Peter O'Malley talks about his win
OMalley fired a gorgeous final round 66 over the Marriott Forest of Arden to end at 13-under-par 275, one stroke better than Frances Raphael Jacquelin (70) and two better than Adam Scott, who struggled Sunday with a 73.
Entering the final day, Jacquelin was looking to become the first back-to-back French winner in European Tour history, after his countryman Thomas Levet took the Victor Chandler British Masters last week, while Scott ' the young Australian who has been so much compared to the World No. 1 Woods ' was searching for his second win this season.
Everyone seemed to have a story developing. Everyone, that is, except OMalley.
Starting the day at minus-seven and five shots back of leader Scott, OMalley wasnt even given a remote shot to win, and after he had made the turn in a rather boring 1-under 35, nothing had changed much.
But just then, the 35-year-old Australian suddenly got his game in gear, birdieing the 10th and 11th, and then eagling the par-5 12th. Another birdie at No. 14, and the two-time winner on the tour was suddenly at minus-13.
In the meantime, Scotts once pristine game had tuned sour, as the long-bombing 20-year-old bogied three of his first six holes. He managed to recover some of his lost ground with birdies at Nos. 7 and 12, but another bogey at the 13th, combined with OMalleys superb run, and the younger Aussie had quickly fallen two back, where he would stay for the duration of the round.
I just played badly today, said Scott. I didnt make any putts. It is disappointing but I am sure I will have another chance.
In the end on Sunday, it was only Jacquelin who had any sort of a chance of catching OMalley.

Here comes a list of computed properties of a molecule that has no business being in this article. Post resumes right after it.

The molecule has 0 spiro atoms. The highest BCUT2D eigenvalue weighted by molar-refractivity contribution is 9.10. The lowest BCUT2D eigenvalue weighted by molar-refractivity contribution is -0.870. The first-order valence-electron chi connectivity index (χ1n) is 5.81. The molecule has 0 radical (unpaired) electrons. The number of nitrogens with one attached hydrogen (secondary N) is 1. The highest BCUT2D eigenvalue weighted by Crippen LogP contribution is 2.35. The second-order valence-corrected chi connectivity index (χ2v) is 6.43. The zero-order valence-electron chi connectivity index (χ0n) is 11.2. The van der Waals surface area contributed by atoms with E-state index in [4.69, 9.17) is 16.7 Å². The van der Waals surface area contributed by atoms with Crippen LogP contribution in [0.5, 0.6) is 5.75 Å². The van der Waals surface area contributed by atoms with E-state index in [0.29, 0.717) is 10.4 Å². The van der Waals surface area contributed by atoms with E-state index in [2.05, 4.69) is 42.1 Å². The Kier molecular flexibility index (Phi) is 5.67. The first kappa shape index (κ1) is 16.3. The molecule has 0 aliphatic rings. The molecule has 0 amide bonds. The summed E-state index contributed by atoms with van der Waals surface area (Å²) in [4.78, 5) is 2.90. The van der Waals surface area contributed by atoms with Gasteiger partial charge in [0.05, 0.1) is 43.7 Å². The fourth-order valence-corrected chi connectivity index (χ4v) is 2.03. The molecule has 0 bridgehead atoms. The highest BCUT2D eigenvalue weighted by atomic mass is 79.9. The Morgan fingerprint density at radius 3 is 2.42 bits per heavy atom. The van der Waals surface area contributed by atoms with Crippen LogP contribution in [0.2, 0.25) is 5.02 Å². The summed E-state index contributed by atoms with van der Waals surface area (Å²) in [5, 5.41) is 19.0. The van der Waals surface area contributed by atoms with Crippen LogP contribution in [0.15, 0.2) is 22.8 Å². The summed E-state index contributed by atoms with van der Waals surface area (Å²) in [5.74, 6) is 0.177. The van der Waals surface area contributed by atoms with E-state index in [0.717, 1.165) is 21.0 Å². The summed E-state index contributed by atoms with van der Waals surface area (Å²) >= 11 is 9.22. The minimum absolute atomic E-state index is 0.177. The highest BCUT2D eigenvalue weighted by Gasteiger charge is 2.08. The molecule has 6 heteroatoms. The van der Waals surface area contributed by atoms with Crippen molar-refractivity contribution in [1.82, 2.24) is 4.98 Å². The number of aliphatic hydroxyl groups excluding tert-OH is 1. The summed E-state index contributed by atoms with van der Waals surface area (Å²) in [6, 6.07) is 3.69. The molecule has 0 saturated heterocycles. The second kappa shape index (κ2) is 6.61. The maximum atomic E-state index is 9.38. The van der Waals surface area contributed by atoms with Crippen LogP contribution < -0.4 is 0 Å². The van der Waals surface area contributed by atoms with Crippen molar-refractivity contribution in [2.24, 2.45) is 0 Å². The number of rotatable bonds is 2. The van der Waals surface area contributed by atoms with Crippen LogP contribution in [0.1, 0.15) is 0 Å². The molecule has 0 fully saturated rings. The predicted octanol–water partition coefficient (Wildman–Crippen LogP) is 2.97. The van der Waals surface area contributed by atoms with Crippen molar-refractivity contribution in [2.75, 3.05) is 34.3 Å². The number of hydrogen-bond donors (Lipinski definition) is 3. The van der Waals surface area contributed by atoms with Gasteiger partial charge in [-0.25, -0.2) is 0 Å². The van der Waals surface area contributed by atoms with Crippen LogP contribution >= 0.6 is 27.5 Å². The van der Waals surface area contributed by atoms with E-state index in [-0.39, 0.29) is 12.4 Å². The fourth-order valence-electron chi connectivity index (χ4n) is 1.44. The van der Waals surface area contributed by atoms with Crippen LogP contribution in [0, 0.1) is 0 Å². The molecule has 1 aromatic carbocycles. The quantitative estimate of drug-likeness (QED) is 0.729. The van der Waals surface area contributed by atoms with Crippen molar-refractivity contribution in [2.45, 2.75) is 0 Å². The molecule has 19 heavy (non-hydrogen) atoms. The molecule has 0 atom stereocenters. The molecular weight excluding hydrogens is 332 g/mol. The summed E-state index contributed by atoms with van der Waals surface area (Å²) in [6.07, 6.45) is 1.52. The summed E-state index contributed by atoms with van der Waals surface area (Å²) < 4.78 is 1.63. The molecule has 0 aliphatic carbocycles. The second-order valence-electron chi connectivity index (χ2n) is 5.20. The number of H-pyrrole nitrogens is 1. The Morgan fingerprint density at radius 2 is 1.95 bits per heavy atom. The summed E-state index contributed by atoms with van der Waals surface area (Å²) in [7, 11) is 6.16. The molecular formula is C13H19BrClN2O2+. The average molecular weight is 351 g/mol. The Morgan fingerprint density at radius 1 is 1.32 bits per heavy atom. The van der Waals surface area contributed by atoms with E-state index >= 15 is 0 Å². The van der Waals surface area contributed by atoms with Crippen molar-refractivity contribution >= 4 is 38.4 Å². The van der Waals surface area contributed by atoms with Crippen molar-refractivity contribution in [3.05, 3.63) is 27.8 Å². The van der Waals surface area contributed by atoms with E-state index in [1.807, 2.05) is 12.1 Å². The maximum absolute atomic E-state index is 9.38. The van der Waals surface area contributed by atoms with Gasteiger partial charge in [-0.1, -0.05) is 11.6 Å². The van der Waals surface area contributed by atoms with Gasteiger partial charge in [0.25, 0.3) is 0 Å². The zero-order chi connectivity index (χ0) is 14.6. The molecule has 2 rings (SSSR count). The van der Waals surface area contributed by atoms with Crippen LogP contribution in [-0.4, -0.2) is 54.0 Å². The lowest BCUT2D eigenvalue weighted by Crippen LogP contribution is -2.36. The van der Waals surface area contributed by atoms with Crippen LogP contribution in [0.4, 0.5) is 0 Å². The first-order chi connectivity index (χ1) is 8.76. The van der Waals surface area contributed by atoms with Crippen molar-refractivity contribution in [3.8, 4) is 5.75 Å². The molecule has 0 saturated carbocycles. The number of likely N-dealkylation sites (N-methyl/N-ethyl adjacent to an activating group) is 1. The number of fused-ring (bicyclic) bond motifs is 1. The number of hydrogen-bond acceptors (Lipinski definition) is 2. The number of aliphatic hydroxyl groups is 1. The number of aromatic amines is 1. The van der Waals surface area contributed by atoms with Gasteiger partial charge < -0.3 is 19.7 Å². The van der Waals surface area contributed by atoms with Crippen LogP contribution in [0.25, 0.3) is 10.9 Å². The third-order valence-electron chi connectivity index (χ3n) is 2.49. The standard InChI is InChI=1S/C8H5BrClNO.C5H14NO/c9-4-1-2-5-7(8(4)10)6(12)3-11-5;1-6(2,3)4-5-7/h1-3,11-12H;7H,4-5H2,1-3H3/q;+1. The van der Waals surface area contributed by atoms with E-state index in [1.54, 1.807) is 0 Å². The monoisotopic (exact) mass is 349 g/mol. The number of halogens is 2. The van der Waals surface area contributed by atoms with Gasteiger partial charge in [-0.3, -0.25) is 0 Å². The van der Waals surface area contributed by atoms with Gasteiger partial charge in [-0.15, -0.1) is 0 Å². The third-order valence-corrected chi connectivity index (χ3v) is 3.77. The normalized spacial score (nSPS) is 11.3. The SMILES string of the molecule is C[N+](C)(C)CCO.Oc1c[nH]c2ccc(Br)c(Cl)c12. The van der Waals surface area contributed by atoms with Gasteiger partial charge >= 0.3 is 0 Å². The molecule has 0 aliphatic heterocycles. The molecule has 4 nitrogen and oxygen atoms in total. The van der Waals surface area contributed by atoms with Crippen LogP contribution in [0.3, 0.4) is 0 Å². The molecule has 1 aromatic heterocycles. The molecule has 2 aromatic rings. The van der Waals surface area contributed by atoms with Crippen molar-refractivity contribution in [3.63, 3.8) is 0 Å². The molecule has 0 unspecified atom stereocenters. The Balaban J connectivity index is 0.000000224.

Entering the par-4 16th, the smooth-swinging Frenchman was just one shot back of OMalley at 12-under, and faced a 35-foot left-to-right swinging putt for birdie. Needing just to get it close so as not to lose any ground, the three-time winner on the Challenge Tour promptly rolled the ball into the cup for birdie and a tie of the lead.
However, on the difficult finishing par-3 18th, Jacquelin hit his tee shot short and into a bunker. He blasted out to 10 feet past the hole, and then missed his par attempt which would have forced a sudden-death playoff.
I enjoyed being in contention very much, stated a contented Jacquelin. If someone had said at the start of the week that I would be second then I would have been very happy.
For OMalley, this win marks his third victory in 12 years on the tour. While his last came at the 1995 Benson and Hedges International Open, his inaugural occurred at the 92 Scottish Open at Gleneagles, when he fired another low round on the last day ' a 62 which beat out Colin Montgomerie by 2 shots.
He commented on the similarities of the two rounds: On that occasion I didnt see anyone else finish because I was told no one could beat me, but I was watching this time. Certainly my run from the eighth to the 14th was similar golf to that tournament.
Speaking of Montgomerie, the big Scot withdrew this week because of a bad back. While initial word had it that he might miss next weeks U.S. Open at Southern Hills, the latest is saying that he was back on the practice range Sunday and feeling much better. He is expected to make the trip to Tulsa.
Darren Clarke is another who will certainly venture to the States next week. The two-time defending champion of this English Open is finding some good form as well. He did not make it three-in-a-row this week, but did record a respectable finish of fifth at 7-under.
Young Englishman Justin Rose did not fare quite as well. Hanging around the top of the leaderboard all week, Rose blew up Sunday at the Forest of Arden with a 79 to finish at level-par for the tournament.
Full-field scores from the English Open